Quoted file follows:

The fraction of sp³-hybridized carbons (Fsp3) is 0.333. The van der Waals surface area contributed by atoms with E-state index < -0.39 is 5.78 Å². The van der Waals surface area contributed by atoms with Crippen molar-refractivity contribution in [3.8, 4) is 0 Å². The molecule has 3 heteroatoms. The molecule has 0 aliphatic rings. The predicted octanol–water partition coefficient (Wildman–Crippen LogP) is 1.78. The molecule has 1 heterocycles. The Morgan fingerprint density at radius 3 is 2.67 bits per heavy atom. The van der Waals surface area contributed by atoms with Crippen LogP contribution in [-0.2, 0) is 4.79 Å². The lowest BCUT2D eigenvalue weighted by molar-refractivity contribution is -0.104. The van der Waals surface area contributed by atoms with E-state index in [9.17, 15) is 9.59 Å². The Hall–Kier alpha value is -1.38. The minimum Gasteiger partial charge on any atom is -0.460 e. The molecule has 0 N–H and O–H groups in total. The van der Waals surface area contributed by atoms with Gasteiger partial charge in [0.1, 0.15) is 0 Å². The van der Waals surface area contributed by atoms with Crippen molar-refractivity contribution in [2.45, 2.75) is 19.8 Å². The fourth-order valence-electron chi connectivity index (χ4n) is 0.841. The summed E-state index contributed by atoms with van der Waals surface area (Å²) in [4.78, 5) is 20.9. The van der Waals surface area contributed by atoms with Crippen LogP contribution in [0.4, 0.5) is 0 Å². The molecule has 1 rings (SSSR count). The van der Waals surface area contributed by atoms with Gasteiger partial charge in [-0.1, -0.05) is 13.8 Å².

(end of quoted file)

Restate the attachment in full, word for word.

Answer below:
The fraction of sp³-hybridized carbons (Fsp3) is 0.333. The van der Waals surface area contributed by atoms with E-state index < -0.39 is 5.78 Å². The van der Waals surface area contributed by atoms with Crippen molar-refractivity contribution in [3.8, 4) is 0 Å². The molecule has 3 heteroatoms. The molecule has 0 aliphatic rings. The predicted octanol–water partition coefficient (Wildman–Crippen LogP) is 1.78. The molecule has 1 heterocycles. The Morgan fingerprint density at radius 3 is 2.67 bits per heavy atom. The van der Waals surface area contributed by atoms with Crippen LogP contribution in [-0.2, 0) is 4.79 Å². The lowest BCUT2D eigenvalue weighted by molar-refractivity contribution is -0.104. The van der Waals surface area contributed by atoms with E-state index in [9.17, 15) is 9.59 Å². The Hall–Kier alpha value is -1.38. The minimum Gasteiger partial charge on any atom is -0.460 e. The molecule has 0 N–H and O–H groups in total. The van der Waals surface area contributed by atoms with Gasteiger partial charge in [0.1, 0.15) is 0 Å². The van der Waals surface area contributed by atoms with Crippen molar-refractivity contribution in [2.45, 2.75) is 19.8 Å². The fourth-order valence-electron chi connectivity index (χ4n) is 0.841. The summed E-state index contributed by atoms with van der Waals surface area (Å²) in [4.78, 5) is 20.9. The van der Waals surface area contributed by atoms with Crippen LogP contribution in [0.4, 0.5) is 0 Å². The molecule has 1 rings (SSSR count). The van der Waals surface area contributed by atoms with Gasteiger partial charge in [-0.1, -0.05) is 13.8 Å².